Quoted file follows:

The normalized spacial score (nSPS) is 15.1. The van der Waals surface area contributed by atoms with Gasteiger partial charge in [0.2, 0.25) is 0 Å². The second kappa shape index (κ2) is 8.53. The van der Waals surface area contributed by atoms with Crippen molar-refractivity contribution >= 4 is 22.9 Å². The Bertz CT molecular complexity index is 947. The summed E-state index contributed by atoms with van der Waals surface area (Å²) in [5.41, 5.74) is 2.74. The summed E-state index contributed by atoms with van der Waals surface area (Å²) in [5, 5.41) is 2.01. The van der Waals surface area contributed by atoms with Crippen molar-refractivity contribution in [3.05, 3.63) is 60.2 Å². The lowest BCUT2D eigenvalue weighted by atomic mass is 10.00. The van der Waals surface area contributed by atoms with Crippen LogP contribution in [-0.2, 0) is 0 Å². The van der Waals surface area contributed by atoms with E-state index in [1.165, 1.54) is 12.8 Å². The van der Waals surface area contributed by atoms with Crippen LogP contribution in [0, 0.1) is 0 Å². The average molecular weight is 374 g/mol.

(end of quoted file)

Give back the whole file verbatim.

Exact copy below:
The normalized spacial score (nSPS) is 15.1. The van der Waals surface area contributed by atoms with Gasteiger partial charge in [0.2, 0.25) is 0 Å². The second kappa shape index (κ2) is 8.53. The van der Waals surface area contributed by atoms with Crippen molar-refractivity contribution >= 4 is 22.9 Å². The Bertz CT molecular complexity index is 947. The summed E-state index contributed by atoms with van der Waals surface area (Å²) in [5.41, 5.74) is 2.74. The summed E-state index contributed by atoms with van der Waals surface area (Å²) in [5, 5.41) is 2.01. The van der Waals surface area contributed by atoms with Crippen molar-refractivity contribution in [3.05, 3.63) is 60.2 Å². The lowest BCUT2D eigenvalue weighted by atomic mass is 10.00. The van der Waals surface area contributed by atoms with Crippen LogP contribution in [-0.2, 0) is 0 Å². The van der Waals surface area contributed by atoms with E-state index in [1.165, 1.54) is 12.8 Å². The van der Waals surface area contributed by atoms with Crippen LogP contribution in [0, 0.1) is 0 Å². The average molecular weight is 374 g/mol.